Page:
ed-odyssey-tutorial

The new planetside exploration fares much, much worse. Planet generation is either outright broken, or half-baked. Most planets look like moldering potatoes: the ice planets shown off in trailers are proving impossible to find, and the different colored atmospheres based on molecular composition seem to be a bold-faced lie. Look, I’m not expecting No Man’s Sky levels of insanity in Odyssey – it is a vastly more realistic sim after all – but even Mass Effect had more planetary variety back in 2007.

Despite the flat, samey aesthetic on nearly every world, performance plummets the moment you descend from orbit. To put it bluntly, planets in Horizons looked better, and they didn’t crush PCs nearly as hard as the “updated” planets in Odyssey do. Sure, we can step out of our SRVs and ships now to amble about and explore, but at great cost to overall performance.

The drastic reduction in performance is evident both while on-foot planetside, and within the new spaceports commanders can visit for missions and retailers (among a couple other things). One of these new features are the Frontline combat missions commanders can sign-up for within supported systems. These missions are essentially PvEvP multiplayer matches: a small army of NPCs battle over control points on a selected planet, and you and any other interested commanders in the area can opt to help one side or the other in the encounter for reputation and money.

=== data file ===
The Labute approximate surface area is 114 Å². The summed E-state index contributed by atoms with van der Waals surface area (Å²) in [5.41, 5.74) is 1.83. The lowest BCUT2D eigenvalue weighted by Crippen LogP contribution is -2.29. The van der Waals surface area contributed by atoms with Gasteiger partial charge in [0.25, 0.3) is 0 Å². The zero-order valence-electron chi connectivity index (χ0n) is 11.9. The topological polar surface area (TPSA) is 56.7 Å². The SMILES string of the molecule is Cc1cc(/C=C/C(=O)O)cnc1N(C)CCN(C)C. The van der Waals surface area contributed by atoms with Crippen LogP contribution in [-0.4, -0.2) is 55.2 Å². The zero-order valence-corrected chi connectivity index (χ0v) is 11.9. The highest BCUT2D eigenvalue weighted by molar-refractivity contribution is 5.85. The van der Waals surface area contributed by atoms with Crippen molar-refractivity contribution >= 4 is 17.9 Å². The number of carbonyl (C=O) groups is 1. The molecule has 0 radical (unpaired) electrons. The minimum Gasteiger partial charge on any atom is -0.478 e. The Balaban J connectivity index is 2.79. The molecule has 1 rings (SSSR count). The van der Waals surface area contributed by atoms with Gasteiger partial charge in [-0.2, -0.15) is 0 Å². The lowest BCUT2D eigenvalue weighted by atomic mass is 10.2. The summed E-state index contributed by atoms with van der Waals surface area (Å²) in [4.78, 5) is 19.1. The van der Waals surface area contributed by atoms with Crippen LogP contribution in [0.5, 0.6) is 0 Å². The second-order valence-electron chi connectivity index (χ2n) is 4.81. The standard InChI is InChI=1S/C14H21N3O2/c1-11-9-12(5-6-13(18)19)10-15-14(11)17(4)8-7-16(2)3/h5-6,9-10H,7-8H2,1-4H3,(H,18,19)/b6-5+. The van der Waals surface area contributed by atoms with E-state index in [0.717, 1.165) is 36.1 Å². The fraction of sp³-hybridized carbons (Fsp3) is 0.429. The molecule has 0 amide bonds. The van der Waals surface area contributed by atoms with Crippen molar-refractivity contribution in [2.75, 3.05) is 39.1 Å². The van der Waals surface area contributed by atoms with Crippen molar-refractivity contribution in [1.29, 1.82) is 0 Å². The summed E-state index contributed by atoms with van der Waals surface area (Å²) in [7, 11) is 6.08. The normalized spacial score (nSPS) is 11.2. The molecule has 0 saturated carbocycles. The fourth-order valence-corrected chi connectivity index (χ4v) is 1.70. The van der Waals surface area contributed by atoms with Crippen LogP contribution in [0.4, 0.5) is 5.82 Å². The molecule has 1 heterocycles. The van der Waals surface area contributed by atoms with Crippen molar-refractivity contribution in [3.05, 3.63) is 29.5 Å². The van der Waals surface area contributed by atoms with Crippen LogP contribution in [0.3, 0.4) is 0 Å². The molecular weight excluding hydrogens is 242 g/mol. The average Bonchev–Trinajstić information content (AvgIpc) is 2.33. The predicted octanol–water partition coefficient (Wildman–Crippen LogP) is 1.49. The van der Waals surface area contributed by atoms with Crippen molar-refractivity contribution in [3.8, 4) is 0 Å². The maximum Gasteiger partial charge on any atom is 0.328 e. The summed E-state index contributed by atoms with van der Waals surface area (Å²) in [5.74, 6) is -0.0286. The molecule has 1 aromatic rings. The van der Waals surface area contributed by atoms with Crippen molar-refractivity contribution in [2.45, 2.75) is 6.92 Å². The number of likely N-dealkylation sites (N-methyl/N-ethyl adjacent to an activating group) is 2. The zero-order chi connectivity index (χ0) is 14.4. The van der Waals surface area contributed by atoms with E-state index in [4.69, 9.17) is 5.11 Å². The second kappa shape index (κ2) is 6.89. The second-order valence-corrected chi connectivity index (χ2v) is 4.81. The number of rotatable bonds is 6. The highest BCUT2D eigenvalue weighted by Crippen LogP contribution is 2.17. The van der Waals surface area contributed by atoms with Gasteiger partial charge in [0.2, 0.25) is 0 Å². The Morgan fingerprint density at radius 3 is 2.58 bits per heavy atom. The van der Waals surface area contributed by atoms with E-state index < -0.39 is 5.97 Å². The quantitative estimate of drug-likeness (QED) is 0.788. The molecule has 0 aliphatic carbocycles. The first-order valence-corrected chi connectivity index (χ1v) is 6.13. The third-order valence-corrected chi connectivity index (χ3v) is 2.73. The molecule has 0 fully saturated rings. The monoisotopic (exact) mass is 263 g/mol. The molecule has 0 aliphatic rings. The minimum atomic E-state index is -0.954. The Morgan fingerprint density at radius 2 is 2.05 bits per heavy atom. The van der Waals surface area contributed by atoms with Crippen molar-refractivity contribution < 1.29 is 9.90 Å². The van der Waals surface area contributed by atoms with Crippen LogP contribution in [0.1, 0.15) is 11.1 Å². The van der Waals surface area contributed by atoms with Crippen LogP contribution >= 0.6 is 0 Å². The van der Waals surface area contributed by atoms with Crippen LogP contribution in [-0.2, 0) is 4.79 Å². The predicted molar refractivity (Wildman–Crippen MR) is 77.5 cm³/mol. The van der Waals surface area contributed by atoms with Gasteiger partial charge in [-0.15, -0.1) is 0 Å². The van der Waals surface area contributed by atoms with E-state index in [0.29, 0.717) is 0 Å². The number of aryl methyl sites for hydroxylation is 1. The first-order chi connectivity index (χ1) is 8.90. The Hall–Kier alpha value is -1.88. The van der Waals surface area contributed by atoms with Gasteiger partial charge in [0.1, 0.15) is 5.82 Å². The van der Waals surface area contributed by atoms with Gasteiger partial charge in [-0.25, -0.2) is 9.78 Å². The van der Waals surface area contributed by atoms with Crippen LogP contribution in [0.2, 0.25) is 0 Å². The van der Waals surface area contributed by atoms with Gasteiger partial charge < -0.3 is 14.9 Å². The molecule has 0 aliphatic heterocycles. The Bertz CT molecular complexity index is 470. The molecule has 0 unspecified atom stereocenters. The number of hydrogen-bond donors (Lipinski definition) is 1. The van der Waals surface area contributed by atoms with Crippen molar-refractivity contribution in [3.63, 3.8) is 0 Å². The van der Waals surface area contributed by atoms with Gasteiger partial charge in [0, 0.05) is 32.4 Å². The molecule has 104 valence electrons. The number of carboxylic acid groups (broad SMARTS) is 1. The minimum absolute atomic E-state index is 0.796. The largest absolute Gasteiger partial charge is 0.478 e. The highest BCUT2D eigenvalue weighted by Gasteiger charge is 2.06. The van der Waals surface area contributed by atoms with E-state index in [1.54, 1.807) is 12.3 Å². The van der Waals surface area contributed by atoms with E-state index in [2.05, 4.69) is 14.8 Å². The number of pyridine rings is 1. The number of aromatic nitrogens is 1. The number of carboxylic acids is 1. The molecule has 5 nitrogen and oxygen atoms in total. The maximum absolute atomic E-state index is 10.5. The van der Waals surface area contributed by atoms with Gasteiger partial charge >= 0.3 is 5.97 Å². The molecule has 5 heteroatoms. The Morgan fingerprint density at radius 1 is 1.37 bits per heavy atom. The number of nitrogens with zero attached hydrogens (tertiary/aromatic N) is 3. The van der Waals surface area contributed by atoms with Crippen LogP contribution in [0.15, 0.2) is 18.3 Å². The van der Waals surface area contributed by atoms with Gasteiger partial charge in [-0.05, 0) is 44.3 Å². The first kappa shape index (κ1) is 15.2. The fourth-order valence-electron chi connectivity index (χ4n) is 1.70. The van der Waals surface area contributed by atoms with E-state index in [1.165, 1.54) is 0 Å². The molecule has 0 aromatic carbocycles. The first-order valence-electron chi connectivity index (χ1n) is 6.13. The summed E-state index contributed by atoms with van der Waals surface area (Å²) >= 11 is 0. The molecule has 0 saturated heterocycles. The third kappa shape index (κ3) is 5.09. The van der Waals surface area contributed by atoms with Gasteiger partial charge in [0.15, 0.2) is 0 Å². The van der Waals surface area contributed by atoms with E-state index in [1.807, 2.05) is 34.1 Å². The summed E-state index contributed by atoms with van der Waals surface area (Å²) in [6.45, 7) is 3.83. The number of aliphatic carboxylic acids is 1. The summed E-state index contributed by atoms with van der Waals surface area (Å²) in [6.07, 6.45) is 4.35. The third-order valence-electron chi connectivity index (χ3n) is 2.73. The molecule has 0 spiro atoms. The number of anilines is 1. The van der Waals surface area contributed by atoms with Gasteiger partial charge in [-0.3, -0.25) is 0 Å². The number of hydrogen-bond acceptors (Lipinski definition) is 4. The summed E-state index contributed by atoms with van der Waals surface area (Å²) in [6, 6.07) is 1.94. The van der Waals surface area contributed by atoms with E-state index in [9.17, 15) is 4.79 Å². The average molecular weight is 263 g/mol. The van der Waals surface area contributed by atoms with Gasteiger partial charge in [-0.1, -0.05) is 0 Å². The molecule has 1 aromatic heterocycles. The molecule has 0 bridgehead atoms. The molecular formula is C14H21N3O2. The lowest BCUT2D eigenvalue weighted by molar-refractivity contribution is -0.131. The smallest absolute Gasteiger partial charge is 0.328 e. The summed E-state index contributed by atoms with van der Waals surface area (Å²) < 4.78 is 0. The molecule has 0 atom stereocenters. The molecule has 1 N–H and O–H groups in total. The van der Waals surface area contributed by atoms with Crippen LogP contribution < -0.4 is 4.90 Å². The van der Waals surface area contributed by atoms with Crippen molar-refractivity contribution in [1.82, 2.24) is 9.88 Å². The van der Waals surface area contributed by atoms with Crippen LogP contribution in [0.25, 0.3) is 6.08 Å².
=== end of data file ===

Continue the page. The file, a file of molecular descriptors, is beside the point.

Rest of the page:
It’s a good thing these run at a rock-solid 15 frames-per-second on seemingly all PCs, cause they’d otherwise be enjoyable! Elite Dangerous: Odyssey struggles to hold 30 FPS when I’m alone in one of the cookie-cutter abandoned settlements, but these missions with their higher NPC count absolutely strangle mine and others computers. The Frontier battles should be a fun diversion – a relatively safe way to check your suit and weapon loadouts without the full punishment of death – but they’re utterly unplayable right now thanks to Odyssey’s performance woes.

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On the topic of suits and weapons, they all feel just as half-baked as the rest of Odyssey. You have different suits that compliment specific tasks and missions (much like ships) and there are a handful of different kinetic and laser weapons up for purchase. Thing is, these weapons all not only have similar designs (skins and color aside), but feel similar when you pull the trigger.